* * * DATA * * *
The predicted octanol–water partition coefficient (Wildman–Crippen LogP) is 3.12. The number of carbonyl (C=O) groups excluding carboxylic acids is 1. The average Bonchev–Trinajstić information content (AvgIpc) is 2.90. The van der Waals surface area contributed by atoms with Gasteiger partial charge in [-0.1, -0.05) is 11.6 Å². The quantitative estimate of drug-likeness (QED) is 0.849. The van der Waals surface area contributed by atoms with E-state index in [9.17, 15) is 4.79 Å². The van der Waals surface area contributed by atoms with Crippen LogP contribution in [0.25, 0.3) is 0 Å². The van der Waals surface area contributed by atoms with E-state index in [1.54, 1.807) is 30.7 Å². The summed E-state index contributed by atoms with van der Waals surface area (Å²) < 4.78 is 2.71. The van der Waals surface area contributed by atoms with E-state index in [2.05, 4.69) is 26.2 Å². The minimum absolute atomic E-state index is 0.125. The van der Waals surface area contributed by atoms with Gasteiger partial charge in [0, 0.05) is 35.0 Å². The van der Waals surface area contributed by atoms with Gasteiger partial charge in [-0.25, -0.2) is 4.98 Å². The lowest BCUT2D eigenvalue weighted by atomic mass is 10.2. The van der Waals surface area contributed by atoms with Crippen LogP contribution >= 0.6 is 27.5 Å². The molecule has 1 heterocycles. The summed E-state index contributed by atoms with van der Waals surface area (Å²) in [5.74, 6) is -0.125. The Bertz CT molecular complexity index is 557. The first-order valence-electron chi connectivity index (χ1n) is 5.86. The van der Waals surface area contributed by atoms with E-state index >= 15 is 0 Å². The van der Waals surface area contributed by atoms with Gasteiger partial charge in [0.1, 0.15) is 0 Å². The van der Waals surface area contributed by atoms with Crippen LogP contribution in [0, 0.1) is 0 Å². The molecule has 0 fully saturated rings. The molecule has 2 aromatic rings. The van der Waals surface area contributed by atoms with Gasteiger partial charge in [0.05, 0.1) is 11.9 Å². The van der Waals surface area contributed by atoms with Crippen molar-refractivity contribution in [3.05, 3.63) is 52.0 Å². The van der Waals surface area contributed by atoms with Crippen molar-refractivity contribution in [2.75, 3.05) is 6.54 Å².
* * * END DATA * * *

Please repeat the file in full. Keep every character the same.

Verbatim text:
The predicted octanol–water partition coefficient (Wildman–Crippen LogP) is 3.12. The number of carbonyl (C=O) groups excluding carboxylic acids is 1. The average Bonchev–Trinajstić information content (AvgIpc) is 2.90. The van der Waals surface area contributed by atoms with Gasteiger partial charge in [-0.1, -0.05) is 11.6 Å². The quantitative estimate of drug-likeness (QED) is 0.849. The van der Waals surface area contributed by atoms with E-state index in [9.17, 15) is 4.79 Å². The van der Waals surface area contributed by atoms with Crippen LogP contribution in [0.25, 0.3) is 0 Å². The van der Waals surface area contributed by atoms with E-state index in [1.54, 1.807) is 30.7 Å². The summed E-state index contributed by atoms with van der Waals surface area (Å²) < 4.78 is 2.71. The van der Waals surface area contributed by atoms with E-state index in [2.05, 4.69) is 26.2 Å². The minimum absolute atomic E-state index is 0.125. The van der Waals surface area contributed by atoms with Gasteiger partial charge in [0, 0.05) is 35.0 Å². The van der Waals surface area contributed by atoms with Gasteiger partial charge in [-0.25, -0.2) is 4.98 Å². The lowest BCUT2D eigenvalue weighted by atomic mass is 10.2. The van der Waals surface area contributed by atoms with Crippen LogP contribution >= 0.6 is 27.5 Å². The molecule has 1 heterocycles. The summed E-state index contributed by atoms with van der Waals surface area (Å²) in [5.74, 6) is -0.125. The Bertz CT molecular complexity index is 557. The first-order valence-electron chi connectivity index (χ1n) is 5.86. The van der Waals surface area contributed by atoms with E-state index >= 15 is 0 Å². The van der Waals surface area contributed by atoms with Gasteiger partial charge in [0.1, 0.15) is 0 Å². The van der Waals surface area contributed by atoms with Crippen LogP contribution in [0, 0.1) is 0 Å². The molecule has 0 fully saturated rings. The molecule has 2 aromatic rings. The van der Waals surface area contributed by atoms with Gasteiger partial charge in [0.05, 0.1) is 11.9 Å². The van der Waals surface area contributed by atoms with Crippen molar-refractivity contribution in [3.05, 3.63) is 52.0 Å². The van der Waals surface area contributed by atoms with Crippen molar-refractivity contribution in [2.75, 3.05) is 6.54 Å².